Musings From Beyond the Boundary – 15 April
The finale of Auckland’s season came last Thursday evening with upwards of 300 guests turning out for the Auckland Cricketer of the Year Dinner at Eden Park. This event celebrates the accomplishments of the city’s top cricketers male and female, and the evening culminates in the presentation of the John Morris Memorial Trophy to the Auckland Cricketer of the Year.
Morris played for the University Club, and for Auckland, making his Plunket Shield debut against Otago at Carisbrook as an 18-year-old. He stepped back from the game to concentrate on his medical career, becoming a pioneer in hip replacement surgery before his early and untimely passing when he was just 37. His name lives on in the trophy presented to Auckland cricket’s best at the end of each summer.
Last season’s winner Holly Huddleston was amongst this year’s worthy group of finalists, but the choice of Will Somerville proved a very popular one. After receiving the trophy, Somerville spoke with feeling not just about the support of his family, team-mates and Aces coach Mark O’Donnell, but of the dream which had brought him back to New Zealand and which fuelled his desire and passion for the game. The dream came to fruition not just in his match-winning test debut performance against Pakistan in the U.A.E., but also one sensed, in the enjoyment he’d experienced through the summer in Auckland’s colours.
The evening also saw a special presentation made to Auckland Heart Katie Perkins, who recently played her 100th representative one-day match. Perkins made her debut for Auckland at the beginning of 2007 and since then she’s helped the side reach seven finals and won four national one-day titles. She’s also experienced four competition name changes through a career which has seen her score almost 2,200 runs and hold 44 catches.
It was especially appropriate that the presentation focused not only on her immense contribution on the field, but also on the extraordinary commitment and support she shows for the South Auckland community where she lives and works. As Master of Ceremonies Geoff Bryan said in introducing this special recognition, “Katie is a role model in every sense of the word.”
Guest Speaker for the evening was former Australian wicket-keeper and commentator Ian Healy and he spoke entertainingly, mostly about his playing days. As well as the obligatory stories of sharing a dressing room with the likes of Shane Warne and Merv Hughes, he also offered his insights on the qualities that make a top flight cricketer.
He suggested five elements which he thought were critical to success at the highest level, and in order these were technique, temperament, teamwork and camaraderie, the ability to adopt a strategic approach, and fitness.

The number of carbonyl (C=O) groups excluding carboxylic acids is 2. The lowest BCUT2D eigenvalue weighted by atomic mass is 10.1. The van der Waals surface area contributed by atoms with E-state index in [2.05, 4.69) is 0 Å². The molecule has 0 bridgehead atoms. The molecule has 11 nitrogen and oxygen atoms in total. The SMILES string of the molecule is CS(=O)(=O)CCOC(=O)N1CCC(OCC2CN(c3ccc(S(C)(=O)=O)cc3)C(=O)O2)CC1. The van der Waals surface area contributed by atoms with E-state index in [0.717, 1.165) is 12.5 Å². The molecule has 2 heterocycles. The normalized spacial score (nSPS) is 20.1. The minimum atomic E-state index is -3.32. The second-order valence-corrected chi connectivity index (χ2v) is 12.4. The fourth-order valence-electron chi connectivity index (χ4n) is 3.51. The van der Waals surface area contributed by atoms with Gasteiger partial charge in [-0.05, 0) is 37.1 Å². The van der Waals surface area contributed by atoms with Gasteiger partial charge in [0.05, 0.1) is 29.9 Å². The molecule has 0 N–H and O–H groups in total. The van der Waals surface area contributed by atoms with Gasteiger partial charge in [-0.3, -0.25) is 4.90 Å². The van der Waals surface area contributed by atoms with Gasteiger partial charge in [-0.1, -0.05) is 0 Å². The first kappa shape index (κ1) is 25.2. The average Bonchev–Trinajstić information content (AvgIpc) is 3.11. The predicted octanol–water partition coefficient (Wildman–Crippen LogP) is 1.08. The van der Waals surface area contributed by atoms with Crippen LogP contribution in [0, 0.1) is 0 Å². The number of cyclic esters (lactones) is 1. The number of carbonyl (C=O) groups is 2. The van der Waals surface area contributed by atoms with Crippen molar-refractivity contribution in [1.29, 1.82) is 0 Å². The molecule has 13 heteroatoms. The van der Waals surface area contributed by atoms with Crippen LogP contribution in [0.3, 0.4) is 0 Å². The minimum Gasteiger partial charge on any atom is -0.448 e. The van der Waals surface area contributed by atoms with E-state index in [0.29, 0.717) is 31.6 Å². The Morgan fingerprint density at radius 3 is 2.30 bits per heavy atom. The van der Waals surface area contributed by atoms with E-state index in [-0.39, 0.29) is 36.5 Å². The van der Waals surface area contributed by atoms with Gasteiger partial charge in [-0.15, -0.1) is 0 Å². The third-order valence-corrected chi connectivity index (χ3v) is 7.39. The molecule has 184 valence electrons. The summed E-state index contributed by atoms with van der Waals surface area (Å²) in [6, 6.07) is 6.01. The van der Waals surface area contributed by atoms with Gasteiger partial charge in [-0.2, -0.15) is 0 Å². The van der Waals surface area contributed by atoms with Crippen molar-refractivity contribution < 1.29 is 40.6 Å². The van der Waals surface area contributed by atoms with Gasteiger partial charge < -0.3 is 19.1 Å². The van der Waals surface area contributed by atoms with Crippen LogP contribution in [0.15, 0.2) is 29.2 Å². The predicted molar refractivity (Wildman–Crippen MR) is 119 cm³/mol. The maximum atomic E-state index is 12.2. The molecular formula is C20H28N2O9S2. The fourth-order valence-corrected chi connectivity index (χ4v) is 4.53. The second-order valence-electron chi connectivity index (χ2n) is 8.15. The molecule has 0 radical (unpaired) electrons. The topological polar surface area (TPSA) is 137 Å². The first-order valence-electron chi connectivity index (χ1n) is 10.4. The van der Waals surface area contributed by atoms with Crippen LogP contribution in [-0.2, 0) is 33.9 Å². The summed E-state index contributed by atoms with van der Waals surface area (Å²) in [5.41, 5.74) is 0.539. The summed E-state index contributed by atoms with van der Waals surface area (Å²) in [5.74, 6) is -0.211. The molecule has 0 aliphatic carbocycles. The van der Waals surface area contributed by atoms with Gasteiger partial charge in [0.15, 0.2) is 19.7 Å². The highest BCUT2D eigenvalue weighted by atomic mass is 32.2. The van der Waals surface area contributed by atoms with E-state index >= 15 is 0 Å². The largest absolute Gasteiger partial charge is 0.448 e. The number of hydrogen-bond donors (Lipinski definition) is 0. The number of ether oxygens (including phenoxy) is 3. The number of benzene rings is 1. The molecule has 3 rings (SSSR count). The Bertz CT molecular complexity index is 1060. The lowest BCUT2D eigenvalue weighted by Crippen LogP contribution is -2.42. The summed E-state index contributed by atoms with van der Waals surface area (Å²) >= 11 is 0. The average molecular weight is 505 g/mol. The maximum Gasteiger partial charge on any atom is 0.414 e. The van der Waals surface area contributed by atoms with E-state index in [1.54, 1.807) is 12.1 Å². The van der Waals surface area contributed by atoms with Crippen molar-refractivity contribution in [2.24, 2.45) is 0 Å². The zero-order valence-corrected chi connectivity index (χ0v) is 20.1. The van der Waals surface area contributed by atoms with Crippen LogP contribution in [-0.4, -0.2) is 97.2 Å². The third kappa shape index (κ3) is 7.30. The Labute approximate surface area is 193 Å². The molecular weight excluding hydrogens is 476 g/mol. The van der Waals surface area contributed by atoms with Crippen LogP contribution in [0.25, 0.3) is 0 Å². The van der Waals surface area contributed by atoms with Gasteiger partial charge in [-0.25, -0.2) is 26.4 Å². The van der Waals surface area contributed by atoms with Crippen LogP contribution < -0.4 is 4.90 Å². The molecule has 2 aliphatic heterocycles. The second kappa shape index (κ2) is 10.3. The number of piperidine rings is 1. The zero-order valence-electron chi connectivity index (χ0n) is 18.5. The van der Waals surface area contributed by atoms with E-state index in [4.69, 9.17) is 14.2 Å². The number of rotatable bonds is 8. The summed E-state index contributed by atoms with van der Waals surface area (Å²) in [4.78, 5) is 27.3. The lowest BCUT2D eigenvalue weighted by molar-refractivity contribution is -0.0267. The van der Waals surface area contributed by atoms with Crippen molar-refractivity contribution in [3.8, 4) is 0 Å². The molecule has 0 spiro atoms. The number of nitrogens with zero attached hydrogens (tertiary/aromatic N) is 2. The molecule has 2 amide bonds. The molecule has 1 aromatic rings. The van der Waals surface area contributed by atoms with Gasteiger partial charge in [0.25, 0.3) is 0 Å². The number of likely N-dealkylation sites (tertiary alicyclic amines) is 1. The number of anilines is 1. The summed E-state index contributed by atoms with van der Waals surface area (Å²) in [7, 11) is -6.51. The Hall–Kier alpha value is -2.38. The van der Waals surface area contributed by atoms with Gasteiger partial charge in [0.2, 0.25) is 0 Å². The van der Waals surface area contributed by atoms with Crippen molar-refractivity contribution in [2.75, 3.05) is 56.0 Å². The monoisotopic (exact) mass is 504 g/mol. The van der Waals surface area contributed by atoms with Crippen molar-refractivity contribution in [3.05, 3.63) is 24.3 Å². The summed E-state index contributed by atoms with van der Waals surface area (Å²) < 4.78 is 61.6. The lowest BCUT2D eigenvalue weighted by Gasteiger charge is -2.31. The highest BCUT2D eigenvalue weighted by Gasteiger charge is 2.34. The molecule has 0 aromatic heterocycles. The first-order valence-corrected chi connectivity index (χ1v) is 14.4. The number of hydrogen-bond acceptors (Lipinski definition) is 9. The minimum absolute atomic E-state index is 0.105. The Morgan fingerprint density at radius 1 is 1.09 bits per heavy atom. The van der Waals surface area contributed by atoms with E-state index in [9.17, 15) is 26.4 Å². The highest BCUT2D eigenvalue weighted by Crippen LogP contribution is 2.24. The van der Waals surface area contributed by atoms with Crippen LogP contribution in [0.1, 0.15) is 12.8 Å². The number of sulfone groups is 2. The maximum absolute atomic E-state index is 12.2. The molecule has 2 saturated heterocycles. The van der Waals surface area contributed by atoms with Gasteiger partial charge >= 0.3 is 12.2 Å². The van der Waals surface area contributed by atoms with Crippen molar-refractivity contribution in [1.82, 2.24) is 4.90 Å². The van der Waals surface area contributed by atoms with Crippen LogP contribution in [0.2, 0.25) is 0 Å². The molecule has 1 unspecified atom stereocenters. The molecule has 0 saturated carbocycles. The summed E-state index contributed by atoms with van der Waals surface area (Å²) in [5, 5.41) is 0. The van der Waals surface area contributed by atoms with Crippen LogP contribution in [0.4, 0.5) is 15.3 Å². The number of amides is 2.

Interestingly, he felt the modern emphasis on strength and conditioning sometimes went too far, mentioning the lack of enthusiasm for this aspect of training shown by his own contemporaries, Shane Warne and Steve Waugh. In a nutshell, he concluded that if you are good enough to be picked to play first class cricket then you are almost certainly fit enough.
In the northern hemisphere the English County Championship is already into its second round. There are less than a handful of New Zealanders involved at this stage, but they have all made handy contributions already.
Last summer’s Auckland Ace Matt Quinn has resumed his career with Essex and he took 3/104 as his team suffered a comprehensive first-up loss to Hampshire. Further north, Logan van Beek, the Wellington all-rounder, is turning out for Derbyshire and he’s already chipped in with handy wickets and lower-order runs.
Once again the evergreen Jeetan Patel is captaining Warwickshire and he started his northern summer with 3/113 off 35.5 overs – the most overs bowled and the most wickets taken as his side were punished by Kent, who accumulated 504/9 declared.
Ross Taylor is off to Lord’s, where he’ll be warming up for the World Cup by representing Middlesex in the 50-over Royal London Cup competition which gets under way this coming week.
In the IPL many of his Black Caps team-mates are seeing very little game time so far. Mitchell Santner grabbed the headlines with his last-ball six to see the Rajasthan Royals home against the Chennai Super Kings. He’d also made his mark with the ball, opening the bowling and claiming 1/25 off his four overs.
Colin de Grandhomme was run out for 37 to top score for Royal Challengers Bangalore as they went down heavily to Sunrisers Hyderabad.
Lockie Ferguson took 1/38 against the Delhi Capitals, but found the going much tougher when his Kolkata Knight Riders took on Royal Challengers Bangalore, minus de Grandhomme but with Tim Southee in their line-up. This time Ferguson had just two overs, conceding a costly 32 runs. Southee had his full allowance but fared little better, going for 61. They weren’t alone in being punished – Southee’s team-mate, Australian Marcus Stoinis, went for 28 off just 1.4 overs.
These players aside, the New Zealand contingent have been conspicuous by their absence over the last fortnight. On a positive note though, Kane Williamson is said to be ready to return for Sunrisers Hyderabad in their next game, after playing only one match so far due to his shoulder injury.
Finally this week, the 156th edition of ‘Wisden Cricketers Almanack’ was published in England a few days ago. Congratulations are due to 2017-18 Auckland Ace Sam Curran, named one of the Almanack’s Five Cricketers of the Year following his meteoric rise to prominence with England last northern summer. Selected for his country before his 20th birthday, Curran took to test cricket like a veteran, and he is now enjoying an impressive debut season in the IPL, celebrating with a hat-trick against the Delhi Capitals.